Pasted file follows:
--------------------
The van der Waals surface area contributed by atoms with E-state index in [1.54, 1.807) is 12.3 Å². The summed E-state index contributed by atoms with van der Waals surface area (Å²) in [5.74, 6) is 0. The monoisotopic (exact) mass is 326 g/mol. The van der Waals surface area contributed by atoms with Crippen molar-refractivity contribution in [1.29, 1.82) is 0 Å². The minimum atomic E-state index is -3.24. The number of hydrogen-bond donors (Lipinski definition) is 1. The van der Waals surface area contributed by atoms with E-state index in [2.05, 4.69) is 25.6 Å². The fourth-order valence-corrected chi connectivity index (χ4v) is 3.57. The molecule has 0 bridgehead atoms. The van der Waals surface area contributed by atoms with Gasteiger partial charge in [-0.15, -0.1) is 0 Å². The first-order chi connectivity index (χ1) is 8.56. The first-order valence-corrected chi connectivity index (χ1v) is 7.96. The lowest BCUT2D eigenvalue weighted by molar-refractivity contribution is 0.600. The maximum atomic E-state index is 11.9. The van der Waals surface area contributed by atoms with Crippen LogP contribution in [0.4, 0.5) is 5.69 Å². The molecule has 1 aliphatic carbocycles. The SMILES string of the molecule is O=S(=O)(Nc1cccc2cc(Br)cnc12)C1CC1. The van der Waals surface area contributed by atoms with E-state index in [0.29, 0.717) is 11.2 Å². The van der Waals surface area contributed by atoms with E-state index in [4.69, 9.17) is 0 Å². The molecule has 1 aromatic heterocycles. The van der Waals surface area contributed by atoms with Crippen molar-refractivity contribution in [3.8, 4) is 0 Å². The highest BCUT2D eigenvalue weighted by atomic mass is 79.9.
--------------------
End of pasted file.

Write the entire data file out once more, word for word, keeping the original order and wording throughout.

The van der Waals surface area contributed by atoms with E-state index in [1.54, 1.807) is 12.3 Å². The summed E-state index contributed by atoms with van der Waals surface area (Å²) in [5.74, 6) is 0. The monoisotopic (exact) mass is 326 g/mol. The van der Waals surface area contributed by atoms with Crippen molar-refractivity contribution in [1.29, 1.82) is 0 Å². The minimum atomic E-state index is -3.24. The number of hydrogen-bond donors (Lipinski definition) is 1. The van der Waals surface area contributed by atoms with E-state index in [2.05, 4.69) is 25.6 Å². The fourth-order valence-corrected chi connectivity index (χ4v) is 3.57. The molecule has 0 bridgehead atoms. The van der Waals surface area contributed by atoms with Gasteiger partial charge in [-0.15, -0.1) is 0 Å². The first-order chi connectivity index (χ1) is 8.56. The first-order valence-corrected chi connectivity index (χ1v) is 7.96. The lowest BCUT2D eigenvalue weighted by molar-refractivity contribution is 0.600. The maximum atomic E-state index is 11.9. The van der Waals surface area contributed by atoms with Crippen LogP contribution in [0.4, 0.5) is 5.69 Å². The molecule has 1 aliphatic carbocycles. The SMILES string of the molecule is O=S(=O)(Nc1cccc2cc(Br)cnc12)C1CC1. The van der Waals surface area contributed by atoms with E-state index in [0.29, 0.717) is 11.2 Å². The van der Waals surface area contributed by atoms with E-state index in [4.69, 9.17) is 0 Å². The molecule has 1 aromatic heterocycles. The van der Waals surface area contributed by atoms with Crippen molar-refractivity contribution in [3.8, 4) is 0 Å². The highest BCUT2D eigenvalue weighted by atomic mass is 79.9.